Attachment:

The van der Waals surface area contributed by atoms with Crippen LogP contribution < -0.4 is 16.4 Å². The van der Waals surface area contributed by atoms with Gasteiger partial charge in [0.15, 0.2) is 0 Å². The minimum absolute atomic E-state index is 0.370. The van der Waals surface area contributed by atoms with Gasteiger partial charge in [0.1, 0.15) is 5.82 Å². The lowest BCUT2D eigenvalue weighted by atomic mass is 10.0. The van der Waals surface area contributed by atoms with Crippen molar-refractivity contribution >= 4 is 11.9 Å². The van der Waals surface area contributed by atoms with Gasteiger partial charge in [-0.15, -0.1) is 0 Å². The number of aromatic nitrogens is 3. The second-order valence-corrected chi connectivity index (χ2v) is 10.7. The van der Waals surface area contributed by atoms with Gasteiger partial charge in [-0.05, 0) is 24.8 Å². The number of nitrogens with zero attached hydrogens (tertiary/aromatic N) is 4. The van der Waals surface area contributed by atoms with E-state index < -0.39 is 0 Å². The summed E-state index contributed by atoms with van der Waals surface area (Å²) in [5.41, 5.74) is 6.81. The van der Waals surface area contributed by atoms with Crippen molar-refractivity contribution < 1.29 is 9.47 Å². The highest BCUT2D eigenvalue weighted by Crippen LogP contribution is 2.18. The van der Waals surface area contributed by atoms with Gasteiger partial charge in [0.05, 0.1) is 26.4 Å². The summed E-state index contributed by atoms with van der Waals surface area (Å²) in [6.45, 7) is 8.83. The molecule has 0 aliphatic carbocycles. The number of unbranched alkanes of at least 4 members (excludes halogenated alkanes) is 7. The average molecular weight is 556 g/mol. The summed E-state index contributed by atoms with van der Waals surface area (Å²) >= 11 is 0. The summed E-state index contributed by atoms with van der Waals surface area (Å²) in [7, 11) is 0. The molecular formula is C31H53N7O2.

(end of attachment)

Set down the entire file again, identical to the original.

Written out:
The van der Waals surface area contributed by atoms with Crippen LogP contribution < -0.4 is 16.4 Å². The van der Waals surface area contributed by atoms with Gasteiger partial charge in [0.15, 0.2) is 0 Å². The minimum absolute atomic E-state index is 0.370. The van der Waals surface area contributed by atoms with Gasteiger partial charge in [0.1, 0.15) is 5.82 Å². The lowest BCUT2D eigenvalue weighted by atomic mass is 10.0. The van der Waals surface area contributed by atoms with Crippen molar-refractivity contribution >= 4 is 11.9 Å². The van der Waals surface area contributed by atoms with Gasteiger partial charge in [-0.15, -0.1) is 0 Å². The number of aromatic nitrogens is 3. The second-order valence-corrected chi connectivity index (χ2v) is 10.7. The van der Waals surface area contributed by atoms with Gasteiger partial charge in [-0.05, 0) is 24.8 Å². The number of nitrogens with zero attached hydrogens (tertiary/aromatic N) is 4. The van der Waals surface area contributed by atoms with E-state index < -0.39 is 0 Å². The summed E-state index contributed by atoms with van der Waals surface area (Å²) in [5.41, 5.74) is 6.81. The van der Waals surface area contributed by atoms with Crippen molar-refractivity contribution < 1.29 is 9.47 Å². The highest BCUT2D eigenvalue weighted by Crippen LogP contribution is 2.18. The van der Waals surface area contributed by atoms with Gasteiger partial charge in [0.05, 0.1) is 26.4 Å². The summed E-state index contributed by atoms with van der Waals surface area (Å²) in [6.45, 7) is 8.83. The molecule has 0 aliphatic carbocycles. The number of unbranched alkanes of at least 4 members (excludes halogenated alkanes) is 7. The average molecular weight is 556 g/mol. The summed E-state index contributed by atoms with van der Waals surface area (Å²) >= 11 is 0. The summed E-state index contributed by atoms with van der Waals surface area (Å²) in [7, 11) is 0. The molecular formula is C31H53N7O2.